Working with stakeholder groups, Moody Graham developed a variety of design concepts aimed at commemorating the lives of the slain journalists. Layered into the memorial were ideas to encourage visitors to contemplate the importance of a free press in our society and the feeling of loss when that freedom is threatened.
Images by Moody Graham
Imprints of Life and Loss
The black granite memorial recognizes the life and loss of 5 members of the community. The holes in the fabric are perceptible- they represent our grief and emptiness. The loss leaves imprints- bronze marks in white marble that color
the space and change over time. A new white marble pillar inverts the presentation and creates a space of contemplation. The black granite base supports a celebration of work. The life
of those lost leaves imprints- writings published, words yet to be printed, and memories of lasting influence that can help a community grow.
Existing ramp entrance from Compromise Street
Existing view from Newman Street
Existing benches in front of ADA ramp
Existing ADA ramp
The tentatively selected site for this memorial is close to Annapolis City Dock, City of Annapolis Downtown Playground, Annapolis Elementary School, and Historic Annapolis Museum.
It should be designed to unite the community, educate people, young and old, able-bodied and with disabilities, with the powerful history and provide a place to come together and act.
Conceptual Ideas - Nine Concepts Presented to the Annapolis Community
The design aims to unite the community. It educates people with the powerful history and provides a place to come together and act.
The monument is designed around an oak tree, softening the plaza with its texture and shade. The fountain in the middle creates a relaxing sound of water, which disengage the visitors from noise from the street. The landscape is extended beyond the monument. Newly added trees create a naturalistic,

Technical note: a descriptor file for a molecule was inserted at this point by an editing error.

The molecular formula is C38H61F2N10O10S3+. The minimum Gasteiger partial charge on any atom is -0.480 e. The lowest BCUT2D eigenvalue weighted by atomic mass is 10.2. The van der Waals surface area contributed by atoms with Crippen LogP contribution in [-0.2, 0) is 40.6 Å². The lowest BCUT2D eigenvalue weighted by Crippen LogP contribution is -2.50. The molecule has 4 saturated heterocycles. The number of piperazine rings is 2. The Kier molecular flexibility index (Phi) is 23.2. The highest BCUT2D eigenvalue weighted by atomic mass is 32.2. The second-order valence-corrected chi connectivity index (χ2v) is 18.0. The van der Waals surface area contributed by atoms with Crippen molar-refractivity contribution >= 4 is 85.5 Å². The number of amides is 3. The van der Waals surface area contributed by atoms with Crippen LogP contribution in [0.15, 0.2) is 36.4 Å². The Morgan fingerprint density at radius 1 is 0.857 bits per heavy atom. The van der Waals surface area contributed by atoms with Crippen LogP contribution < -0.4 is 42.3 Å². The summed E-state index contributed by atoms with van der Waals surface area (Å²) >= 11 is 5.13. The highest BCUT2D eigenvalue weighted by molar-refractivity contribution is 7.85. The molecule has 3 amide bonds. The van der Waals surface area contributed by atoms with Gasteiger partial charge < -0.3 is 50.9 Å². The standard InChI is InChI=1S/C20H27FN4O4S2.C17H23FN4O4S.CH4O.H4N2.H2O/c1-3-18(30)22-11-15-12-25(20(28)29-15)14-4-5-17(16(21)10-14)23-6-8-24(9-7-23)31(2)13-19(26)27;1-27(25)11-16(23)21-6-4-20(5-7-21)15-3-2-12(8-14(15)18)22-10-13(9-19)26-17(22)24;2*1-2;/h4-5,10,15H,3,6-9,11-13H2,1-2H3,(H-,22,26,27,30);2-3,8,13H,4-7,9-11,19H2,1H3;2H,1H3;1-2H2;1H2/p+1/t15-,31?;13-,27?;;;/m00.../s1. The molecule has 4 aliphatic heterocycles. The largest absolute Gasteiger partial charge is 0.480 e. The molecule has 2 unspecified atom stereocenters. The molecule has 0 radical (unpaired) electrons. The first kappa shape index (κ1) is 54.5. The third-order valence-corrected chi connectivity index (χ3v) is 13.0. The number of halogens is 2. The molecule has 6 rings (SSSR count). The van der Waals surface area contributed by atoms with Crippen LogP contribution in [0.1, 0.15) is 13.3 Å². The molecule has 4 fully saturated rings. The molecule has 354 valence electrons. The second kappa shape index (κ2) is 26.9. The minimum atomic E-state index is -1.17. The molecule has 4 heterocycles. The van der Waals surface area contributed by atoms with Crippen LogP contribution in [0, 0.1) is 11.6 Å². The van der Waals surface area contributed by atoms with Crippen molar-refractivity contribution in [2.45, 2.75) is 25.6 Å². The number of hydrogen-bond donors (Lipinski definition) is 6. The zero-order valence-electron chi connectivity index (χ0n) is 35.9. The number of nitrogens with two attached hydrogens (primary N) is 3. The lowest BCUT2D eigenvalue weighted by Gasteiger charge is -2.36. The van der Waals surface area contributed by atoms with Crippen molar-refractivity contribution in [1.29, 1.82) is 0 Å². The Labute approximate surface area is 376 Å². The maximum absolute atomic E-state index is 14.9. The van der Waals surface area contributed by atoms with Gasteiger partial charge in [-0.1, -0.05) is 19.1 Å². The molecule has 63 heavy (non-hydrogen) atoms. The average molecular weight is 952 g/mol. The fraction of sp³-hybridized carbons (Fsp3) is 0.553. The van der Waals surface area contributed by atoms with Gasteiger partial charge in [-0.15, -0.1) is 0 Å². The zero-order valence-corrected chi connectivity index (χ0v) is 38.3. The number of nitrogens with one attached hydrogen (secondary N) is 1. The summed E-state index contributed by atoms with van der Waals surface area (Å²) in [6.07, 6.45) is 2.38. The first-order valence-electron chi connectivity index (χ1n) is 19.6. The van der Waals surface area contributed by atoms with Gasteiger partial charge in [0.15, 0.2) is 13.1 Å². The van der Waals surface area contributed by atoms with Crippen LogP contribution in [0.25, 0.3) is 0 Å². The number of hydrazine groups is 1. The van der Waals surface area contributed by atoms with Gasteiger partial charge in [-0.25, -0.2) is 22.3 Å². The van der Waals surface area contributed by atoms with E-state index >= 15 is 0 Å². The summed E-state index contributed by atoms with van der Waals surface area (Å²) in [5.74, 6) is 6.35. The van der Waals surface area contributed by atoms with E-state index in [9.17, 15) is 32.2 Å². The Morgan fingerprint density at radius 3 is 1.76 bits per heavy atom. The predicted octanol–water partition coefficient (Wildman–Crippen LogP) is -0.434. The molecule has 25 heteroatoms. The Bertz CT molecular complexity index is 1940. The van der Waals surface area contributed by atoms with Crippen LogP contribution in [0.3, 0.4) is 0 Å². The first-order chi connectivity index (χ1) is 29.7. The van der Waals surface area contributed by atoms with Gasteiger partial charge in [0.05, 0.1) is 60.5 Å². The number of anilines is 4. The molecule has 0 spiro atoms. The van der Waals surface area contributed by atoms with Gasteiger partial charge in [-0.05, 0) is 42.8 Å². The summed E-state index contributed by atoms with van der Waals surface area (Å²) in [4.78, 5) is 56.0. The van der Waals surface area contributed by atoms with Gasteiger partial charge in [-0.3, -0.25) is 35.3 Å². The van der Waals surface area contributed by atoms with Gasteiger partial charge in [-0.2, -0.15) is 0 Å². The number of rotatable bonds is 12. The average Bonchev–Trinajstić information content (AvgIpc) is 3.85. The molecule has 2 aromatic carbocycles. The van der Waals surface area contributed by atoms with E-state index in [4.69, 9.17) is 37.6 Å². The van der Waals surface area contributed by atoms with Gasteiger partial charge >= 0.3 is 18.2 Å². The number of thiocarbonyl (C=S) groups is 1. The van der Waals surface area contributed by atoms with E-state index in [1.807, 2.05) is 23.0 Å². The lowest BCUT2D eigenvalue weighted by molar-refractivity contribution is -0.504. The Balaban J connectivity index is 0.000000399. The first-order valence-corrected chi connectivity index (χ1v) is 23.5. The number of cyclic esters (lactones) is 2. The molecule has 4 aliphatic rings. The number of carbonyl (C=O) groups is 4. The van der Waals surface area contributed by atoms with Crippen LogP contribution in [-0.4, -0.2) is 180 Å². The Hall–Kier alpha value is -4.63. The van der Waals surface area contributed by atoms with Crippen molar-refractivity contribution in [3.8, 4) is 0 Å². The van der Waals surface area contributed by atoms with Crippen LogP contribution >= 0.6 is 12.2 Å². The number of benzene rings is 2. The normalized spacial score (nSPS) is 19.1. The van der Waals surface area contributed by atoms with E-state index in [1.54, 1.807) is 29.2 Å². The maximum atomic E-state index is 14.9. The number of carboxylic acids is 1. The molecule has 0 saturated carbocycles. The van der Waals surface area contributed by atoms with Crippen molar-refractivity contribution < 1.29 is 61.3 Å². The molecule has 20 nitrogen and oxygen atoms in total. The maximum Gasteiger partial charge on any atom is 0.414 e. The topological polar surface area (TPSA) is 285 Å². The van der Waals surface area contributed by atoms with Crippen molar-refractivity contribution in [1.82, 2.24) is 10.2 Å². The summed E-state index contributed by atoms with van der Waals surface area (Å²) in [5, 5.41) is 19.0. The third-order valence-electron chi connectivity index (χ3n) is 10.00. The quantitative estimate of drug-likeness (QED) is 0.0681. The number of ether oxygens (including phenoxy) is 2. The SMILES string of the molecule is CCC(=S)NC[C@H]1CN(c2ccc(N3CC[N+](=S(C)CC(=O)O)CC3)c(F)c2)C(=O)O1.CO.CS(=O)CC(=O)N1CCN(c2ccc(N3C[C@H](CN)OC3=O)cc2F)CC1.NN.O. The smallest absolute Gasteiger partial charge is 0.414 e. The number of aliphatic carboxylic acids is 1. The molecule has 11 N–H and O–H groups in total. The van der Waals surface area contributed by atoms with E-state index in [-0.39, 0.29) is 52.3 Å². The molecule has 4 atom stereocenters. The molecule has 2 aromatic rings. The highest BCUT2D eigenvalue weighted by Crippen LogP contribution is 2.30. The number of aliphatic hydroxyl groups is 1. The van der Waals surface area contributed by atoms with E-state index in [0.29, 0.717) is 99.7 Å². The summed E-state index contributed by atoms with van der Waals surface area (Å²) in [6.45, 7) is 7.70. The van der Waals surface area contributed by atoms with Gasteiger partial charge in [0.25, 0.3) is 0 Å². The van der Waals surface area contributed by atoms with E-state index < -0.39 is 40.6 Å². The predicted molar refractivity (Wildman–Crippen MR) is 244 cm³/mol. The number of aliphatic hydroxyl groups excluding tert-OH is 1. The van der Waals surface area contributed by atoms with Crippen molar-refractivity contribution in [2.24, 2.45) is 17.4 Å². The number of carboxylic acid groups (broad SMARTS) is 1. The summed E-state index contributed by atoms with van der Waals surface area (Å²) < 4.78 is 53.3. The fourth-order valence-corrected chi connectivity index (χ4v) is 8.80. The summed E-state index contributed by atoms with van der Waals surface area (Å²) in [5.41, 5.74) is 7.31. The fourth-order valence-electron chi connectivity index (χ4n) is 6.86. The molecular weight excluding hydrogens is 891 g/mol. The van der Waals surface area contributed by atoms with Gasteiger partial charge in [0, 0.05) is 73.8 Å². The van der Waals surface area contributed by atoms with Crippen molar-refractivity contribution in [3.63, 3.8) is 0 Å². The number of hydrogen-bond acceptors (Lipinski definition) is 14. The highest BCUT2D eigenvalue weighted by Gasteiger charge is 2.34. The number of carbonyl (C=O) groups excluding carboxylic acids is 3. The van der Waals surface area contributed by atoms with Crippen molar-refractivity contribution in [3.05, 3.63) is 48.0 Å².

green backdrop for the memorial and an open space for the community.
The memorial consists of three vertical panels. The first one shows the history of the Capital Gazette and the importance of freedom of press. The middle is dedicated to the ones who lost their lives in the Capital Gazette shooting. The last panel is a chalk board bringing the community together. This will be a place to express, to gather, and to plan community events.
The Shine the Light Memorial
On June 28, 2018, five bright lights of the Capital Gazette and our community were snuffed out by an angry gunman. The Shine the Light Memorial contains five lit pillars that represent the lives and lights that were lost, each one dedicated to one victim. The garden can be entered from the northeast corner of the site.
A large plaque at the entrance memorializes the event and honors the Freedom of the Press. A boardwalk winds through a garden where the memorial pillars can be viewed. There is room at each pillar for individual quiet contemplation. Upon exiting, quotes upholding the value of a free press are inscribed on the existing concrete path.
Composite Concept - Guardians of the Freedom of the Press Memorial
Round#1 Concept Designs Published on Page A7, Capital Gazette Newspaper, December 21, 2018.
Moody Graham Landscape Architecture
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